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Choose Your Own Adventure

May 8, 2012

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When I was a kid, I loved Choose Your Own Adventure stories, loved being able to choose the fate of the characters and affect the outcome of their lives. But it also made me nervous, having that kind of responsibility. Whenever I reached the bottom of a page where I had to make a decision, I nervously weighed the options. Sometimes, if I was especially uncertain of my choice and connected enough to a character to care, I would cheat and read a few lines of the two options before committing, just to be sure.

Even as child, it was hard not to read those stories through the lens of my own adoption experience.  My sister and I were the main characters in one such adventure. Long before we were born, people made choices for us that determined the outcome of our lives. Before I knew my birth family, the pages for that option were a blank, but now the vague outline of words that could have been my story have begun to take shape. Now, more than ever, I understand what could have been.

It’s really not all that different for any of us, adopted or not. My sons are here because my husband and I chose to conceive them at particular moments in our lives, and hung on to them. My sons are who they are because a particular egg met a particular sperm at a particular time and my body enfolded the union and nurtured them into being. All of us, adopted or not, drop into this world on a spider’s thread of silk out of which our lives are woven. If you’re someone who believes in God, as I do, then God holds the thread and guides the crafting of the web. But still there are people, exercising free will, who have a hand in where you end up. And eventually, as you grow, you have a hand in it, too. There are other theologies, other philosophies, that help people shape their understanding of such complexities, but mine drops me here: at the bottom of a page that offers two options, each with a vastly different outcome.

Option: birth mother decides to keep my twin and me.
Option: birth mother tells our birth father about us when she learns she is pregnant.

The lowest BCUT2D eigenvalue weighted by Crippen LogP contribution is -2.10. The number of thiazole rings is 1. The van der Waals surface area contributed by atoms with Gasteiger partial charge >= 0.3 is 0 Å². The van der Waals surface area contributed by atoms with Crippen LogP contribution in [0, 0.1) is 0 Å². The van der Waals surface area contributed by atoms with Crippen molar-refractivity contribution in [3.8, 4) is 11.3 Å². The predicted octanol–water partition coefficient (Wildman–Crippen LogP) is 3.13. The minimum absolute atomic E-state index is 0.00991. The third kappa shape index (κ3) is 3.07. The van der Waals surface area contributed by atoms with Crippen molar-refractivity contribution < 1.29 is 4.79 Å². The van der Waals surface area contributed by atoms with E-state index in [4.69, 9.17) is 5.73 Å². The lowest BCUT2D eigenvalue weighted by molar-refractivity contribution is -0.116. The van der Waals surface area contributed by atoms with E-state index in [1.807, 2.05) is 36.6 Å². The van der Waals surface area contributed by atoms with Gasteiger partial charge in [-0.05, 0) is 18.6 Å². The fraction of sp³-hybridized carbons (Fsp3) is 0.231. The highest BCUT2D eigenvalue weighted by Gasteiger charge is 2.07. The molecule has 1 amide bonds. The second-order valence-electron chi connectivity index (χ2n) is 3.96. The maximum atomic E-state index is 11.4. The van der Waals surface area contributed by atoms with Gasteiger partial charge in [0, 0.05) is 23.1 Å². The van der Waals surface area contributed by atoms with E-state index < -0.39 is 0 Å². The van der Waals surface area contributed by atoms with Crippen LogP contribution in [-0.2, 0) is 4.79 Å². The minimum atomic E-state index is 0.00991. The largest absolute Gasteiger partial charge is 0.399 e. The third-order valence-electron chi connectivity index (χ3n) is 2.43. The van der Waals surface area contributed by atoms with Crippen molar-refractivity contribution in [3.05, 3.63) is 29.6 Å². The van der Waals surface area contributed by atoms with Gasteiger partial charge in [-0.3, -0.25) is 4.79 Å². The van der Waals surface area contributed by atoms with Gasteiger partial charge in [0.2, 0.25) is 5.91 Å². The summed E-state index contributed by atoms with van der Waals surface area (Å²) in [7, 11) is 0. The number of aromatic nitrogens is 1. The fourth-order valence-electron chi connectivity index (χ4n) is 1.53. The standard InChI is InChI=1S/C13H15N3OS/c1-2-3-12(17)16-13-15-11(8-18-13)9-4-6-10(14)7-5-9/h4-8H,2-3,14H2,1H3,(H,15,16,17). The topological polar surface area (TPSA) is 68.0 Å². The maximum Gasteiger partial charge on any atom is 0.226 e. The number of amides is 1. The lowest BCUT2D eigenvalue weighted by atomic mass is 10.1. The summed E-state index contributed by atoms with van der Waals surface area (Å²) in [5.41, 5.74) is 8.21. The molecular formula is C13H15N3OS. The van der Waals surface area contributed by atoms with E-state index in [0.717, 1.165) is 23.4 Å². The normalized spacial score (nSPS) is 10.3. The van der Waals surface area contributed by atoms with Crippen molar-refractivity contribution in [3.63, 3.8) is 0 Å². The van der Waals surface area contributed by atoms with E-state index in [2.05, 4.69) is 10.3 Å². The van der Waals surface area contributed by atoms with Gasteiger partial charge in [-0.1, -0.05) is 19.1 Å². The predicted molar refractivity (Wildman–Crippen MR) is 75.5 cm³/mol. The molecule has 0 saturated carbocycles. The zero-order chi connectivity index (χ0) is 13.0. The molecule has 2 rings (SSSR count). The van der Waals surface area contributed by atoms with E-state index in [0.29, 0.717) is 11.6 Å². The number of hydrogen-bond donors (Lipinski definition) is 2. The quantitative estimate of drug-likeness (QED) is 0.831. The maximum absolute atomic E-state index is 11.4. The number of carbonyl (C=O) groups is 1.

Option: birth father, when he learns of us, decides to intervene in the adoption process and reclaim us.

One option leads to another outcome to another, until not just one life, but many, begin to transform. Would my biological brother be here? Would my birth parents have adopted their three children?

More than anything, adoption lays bare the what ifs, the near misses, the could have/would have/should have beens of a life. Biology, on the other hand, often throws a cloak of invisibility over such twists and turns. So many of the choices that led to my sons’ births are hidden to them, or perhaps we have the luxury of not caring. The ones that led to my life are not invisible. Sometimes I am afraid of these options, afraid to look at them too closely, for fear that just looking will set a breeze in motion that will begin to unravel the pattern of my being.

But here’s what grounds me: No one has ever suggested that my twin and I were not to be raised together. That was never an option. It was always a story about the two of us, no matter where we ended up.

Last night, I woke on the other side of the world in the blackness of a cold, concrete house in Morocco. It was so dark that, for a moment, I thought I was blind. My oldest son slept in a bed next to me, snoring lightly, so I was relieved to know that I was not deaf, too. Finally, I found a thin beam of moonlight slipping under the door, and I followed it out of bed and into the hallway. I tiptoed down the cold tiles toward my sister’s room and paused outside the doorway. Just knowing she was there was enough reassurance to guide me back to my own bed.

Just knowing she is here is enough.

6 Comments leave one →
  1. Becky permalink
    May 9, 2012 6:41 pm

    Huh. I didn’t see my post up, so I put a new one up as best I could remember.

    I guess now you can Choose Your Own Comment, Jenny. I apologize!

    • twinprint permalink*
      May 16, 2012 1:11 pm

      Ha, Becky. I choose both and I ended up in the same place. I just have a hard time making decisions. 🙂

  2. Becky permalink
    May 9, 2012 6:39 pm

    Best. Analogy. Ever.

    I used to read all the endings in the CYO Adventure series I read. I didn’t like to leave a book even partially unread. I wanted to know all my possible fates, even the ones that lead to instant death.

    Thanks, Jenny!

  3. Becky permalink
    May 9, 2012 6:17 pm

    Best.Analogy.Ever.

    In the CYO Adventure stories, I always read all of the endings as narrative. I didn’t like to leave a book partially read. I wanted to know all the outcomes, even the ones where my character’s life ended within a few sentences. I wonder what that would look like in my life…

    Thanks, Jenny!

  4. May 8, 2012 5:07 pm

    This is lovely.
    Jo

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